Tuesday, May 19, 2009

California Hits a Brick Wall

Ballot measures headed for defeat in early returns
By Mike Zapler
Mercury News Sacramento Bureau
Posted: 05/19/2009 08:41:38 PM PDT
Updated: 05/19/2009 10:28:49 PM PDT
SACRAMENTO — The resounding rejection Tuesday of five ballot measures meant to shore up the state’s shaky finances leaves California facing another monumental budget problem — and could hasten the arrival of a financial reckoning, with severe cuts to public schools, health and social services and public safety.
In early returns, five of the six propositions on the special election ballot were trailing badly. In a telling sign of the electorate’s mood, the only measure that appeared headed for passage, Proposition 1F, would bar pay raises for elected officials whenever the state is running a deficit. Its effect on the state’s bottom line would be tiny, but the outcome reflected voters’ anger at Sacramento’s seemingly endless dysfunction when it comes to the state budget.
The likely failure of the key budget propositions means that an already staggering $15 billion shortfall projected through the middle of next year swelled immediately to more than $21 billion. That’s about a quarter of the entire general fund.
“We’ve just driven off the budget cliff, ‘Thelma and Louise’ style,” said Steven Maviglio, a Democratic strategist and former top legislative aide who advised the campaign backing the ballot measures.
Pressure to act
The sheer magnitude of the shortfall — on the heels of a package of cuts and tax increases that Gov. Arnold Schwarzenegger and legislators agreed to in February
to close a $40 billion shortfall — is expected to trigger more of the partisan sniping that has dominated state politics over the past year.
But with California facing the threat of insolvency this summer, lawmakers will be under immense pressure to act. And with any further tax increases having been all but ruled out, legislators will have little choice but to resort to massive borrowing and deep program cuts.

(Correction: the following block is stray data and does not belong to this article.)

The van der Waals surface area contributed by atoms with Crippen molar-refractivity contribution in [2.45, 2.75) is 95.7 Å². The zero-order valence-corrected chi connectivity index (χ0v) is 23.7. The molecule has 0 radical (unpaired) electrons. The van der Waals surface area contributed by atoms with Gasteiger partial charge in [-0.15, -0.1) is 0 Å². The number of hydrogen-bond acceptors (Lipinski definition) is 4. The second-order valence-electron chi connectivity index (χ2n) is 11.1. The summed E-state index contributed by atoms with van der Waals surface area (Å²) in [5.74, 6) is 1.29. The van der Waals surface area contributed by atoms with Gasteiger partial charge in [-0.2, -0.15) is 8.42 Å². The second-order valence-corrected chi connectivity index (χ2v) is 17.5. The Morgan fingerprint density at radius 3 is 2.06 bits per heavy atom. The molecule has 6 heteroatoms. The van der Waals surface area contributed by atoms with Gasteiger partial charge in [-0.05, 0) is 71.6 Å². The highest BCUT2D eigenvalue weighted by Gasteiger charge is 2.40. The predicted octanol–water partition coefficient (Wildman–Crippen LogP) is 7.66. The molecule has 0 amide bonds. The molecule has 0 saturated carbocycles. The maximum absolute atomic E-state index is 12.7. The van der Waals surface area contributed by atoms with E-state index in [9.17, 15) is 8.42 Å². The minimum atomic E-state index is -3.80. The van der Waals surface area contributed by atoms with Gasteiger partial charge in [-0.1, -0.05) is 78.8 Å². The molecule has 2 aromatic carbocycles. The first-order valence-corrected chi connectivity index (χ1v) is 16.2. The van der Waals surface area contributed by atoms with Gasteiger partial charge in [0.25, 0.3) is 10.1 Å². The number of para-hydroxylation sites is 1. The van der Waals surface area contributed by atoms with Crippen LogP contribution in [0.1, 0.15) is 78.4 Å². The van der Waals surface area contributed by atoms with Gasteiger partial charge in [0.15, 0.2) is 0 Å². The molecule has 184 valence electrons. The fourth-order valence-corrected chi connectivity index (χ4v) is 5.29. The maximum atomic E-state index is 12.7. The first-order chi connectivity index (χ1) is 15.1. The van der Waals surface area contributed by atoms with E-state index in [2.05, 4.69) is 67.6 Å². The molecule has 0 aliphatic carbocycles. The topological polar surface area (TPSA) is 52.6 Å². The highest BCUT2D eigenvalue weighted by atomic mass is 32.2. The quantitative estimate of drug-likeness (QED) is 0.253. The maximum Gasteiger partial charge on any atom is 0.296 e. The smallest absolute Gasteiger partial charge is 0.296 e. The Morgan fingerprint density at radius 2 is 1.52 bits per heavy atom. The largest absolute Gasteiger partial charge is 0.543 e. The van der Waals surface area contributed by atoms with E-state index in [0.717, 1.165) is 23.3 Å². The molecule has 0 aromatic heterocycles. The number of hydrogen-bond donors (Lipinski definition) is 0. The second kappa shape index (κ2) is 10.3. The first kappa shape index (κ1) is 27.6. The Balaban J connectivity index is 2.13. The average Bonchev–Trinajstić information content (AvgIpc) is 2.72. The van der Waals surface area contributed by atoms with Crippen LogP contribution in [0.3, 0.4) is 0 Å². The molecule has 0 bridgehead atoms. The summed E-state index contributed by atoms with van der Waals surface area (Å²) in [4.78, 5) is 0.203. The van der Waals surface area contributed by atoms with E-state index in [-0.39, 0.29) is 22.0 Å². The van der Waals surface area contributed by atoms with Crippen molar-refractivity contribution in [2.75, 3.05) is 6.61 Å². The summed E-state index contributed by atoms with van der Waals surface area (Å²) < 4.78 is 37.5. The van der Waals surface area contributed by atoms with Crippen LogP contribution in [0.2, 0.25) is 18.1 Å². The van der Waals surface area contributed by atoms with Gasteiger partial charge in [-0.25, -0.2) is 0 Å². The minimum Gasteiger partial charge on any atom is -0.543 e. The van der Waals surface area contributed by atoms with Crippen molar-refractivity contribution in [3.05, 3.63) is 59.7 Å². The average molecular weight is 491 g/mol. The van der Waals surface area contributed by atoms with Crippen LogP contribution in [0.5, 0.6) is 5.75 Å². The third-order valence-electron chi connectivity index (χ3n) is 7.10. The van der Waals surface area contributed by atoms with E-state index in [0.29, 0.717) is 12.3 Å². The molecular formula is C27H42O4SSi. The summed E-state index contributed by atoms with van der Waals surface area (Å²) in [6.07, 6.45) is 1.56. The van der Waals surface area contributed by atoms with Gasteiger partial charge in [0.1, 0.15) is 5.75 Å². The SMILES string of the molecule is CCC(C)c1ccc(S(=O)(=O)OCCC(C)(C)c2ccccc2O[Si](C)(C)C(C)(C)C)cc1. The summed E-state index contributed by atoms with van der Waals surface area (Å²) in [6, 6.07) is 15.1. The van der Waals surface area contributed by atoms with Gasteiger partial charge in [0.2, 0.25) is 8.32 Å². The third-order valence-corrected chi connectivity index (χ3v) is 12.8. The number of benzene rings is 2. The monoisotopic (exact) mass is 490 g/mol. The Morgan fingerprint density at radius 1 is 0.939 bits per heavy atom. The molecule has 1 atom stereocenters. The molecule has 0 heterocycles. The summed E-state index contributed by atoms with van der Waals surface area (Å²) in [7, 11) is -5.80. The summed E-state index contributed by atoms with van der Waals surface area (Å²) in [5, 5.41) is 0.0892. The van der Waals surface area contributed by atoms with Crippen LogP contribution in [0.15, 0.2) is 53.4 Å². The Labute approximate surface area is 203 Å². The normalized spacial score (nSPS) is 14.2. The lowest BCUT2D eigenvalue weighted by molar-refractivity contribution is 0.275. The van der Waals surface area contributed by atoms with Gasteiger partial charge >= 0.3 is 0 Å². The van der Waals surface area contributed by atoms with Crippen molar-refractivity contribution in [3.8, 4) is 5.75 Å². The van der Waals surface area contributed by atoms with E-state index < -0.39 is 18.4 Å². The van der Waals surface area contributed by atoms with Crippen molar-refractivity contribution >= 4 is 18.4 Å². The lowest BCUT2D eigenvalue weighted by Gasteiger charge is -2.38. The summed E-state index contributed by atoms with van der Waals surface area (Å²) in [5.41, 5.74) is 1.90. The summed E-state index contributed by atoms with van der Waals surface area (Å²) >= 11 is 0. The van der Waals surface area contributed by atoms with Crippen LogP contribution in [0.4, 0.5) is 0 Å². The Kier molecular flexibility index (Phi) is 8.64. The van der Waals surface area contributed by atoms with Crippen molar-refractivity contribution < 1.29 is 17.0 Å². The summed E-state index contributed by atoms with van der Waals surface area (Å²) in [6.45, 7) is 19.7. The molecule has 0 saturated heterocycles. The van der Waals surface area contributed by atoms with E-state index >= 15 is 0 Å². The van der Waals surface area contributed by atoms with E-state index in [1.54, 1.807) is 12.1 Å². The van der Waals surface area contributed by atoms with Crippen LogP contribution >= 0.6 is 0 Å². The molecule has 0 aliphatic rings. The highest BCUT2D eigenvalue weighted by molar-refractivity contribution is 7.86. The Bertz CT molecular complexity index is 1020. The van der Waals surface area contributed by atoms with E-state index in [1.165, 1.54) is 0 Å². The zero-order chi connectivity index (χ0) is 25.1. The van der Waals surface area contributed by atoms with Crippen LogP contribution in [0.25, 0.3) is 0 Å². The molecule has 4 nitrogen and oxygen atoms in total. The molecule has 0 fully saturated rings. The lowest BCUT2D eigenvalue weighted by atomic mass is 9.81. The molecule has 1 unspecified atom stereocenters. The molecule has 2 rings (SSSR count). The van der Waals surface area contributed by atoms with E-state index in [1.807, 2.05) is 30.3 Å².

Exactly who was the genius who decided to hold this off year election during the very beginning of the summer vacation season?
The State of California and the voters there in are about to find out what a stupid idea Proposition 13 was and is. It allows a political minority the ability to hold the rest of the state hostage. Thus ideologues from the Republican Party are able to cram their no new taxes and small government agenda down the rest of California’s throat.
The double whammy of less revenue from taxes caused by the downturn and now the defeat of the propositions means that the day of reckoning is at hand in the Golden State. We might see the very first state ever to file for bankruptcy.
The finances of the state of California have been very bad ever since the days of Grey Davis. His attempt to begin bringing some sort of sanity to the ledgers of the Golden State got him ejected from office.
Governor Ah-Nuld quickly reversed the unpopular Davis revenue enhancements and then spent most of his terms coming up with smoke an mirror budgets that only postponed the final reckoning. When the real estate market dropped like a stone Ah-Nuld’s goose was cooked.
This is political cock-up is going to have wider consequences. California alone contributes 12% of the USA’s GDP. A further cratering of the economy of California, caused by the layoffs of thousands of state workers, could easily kill off all those green shoots that the Obama economic team keep talking about.
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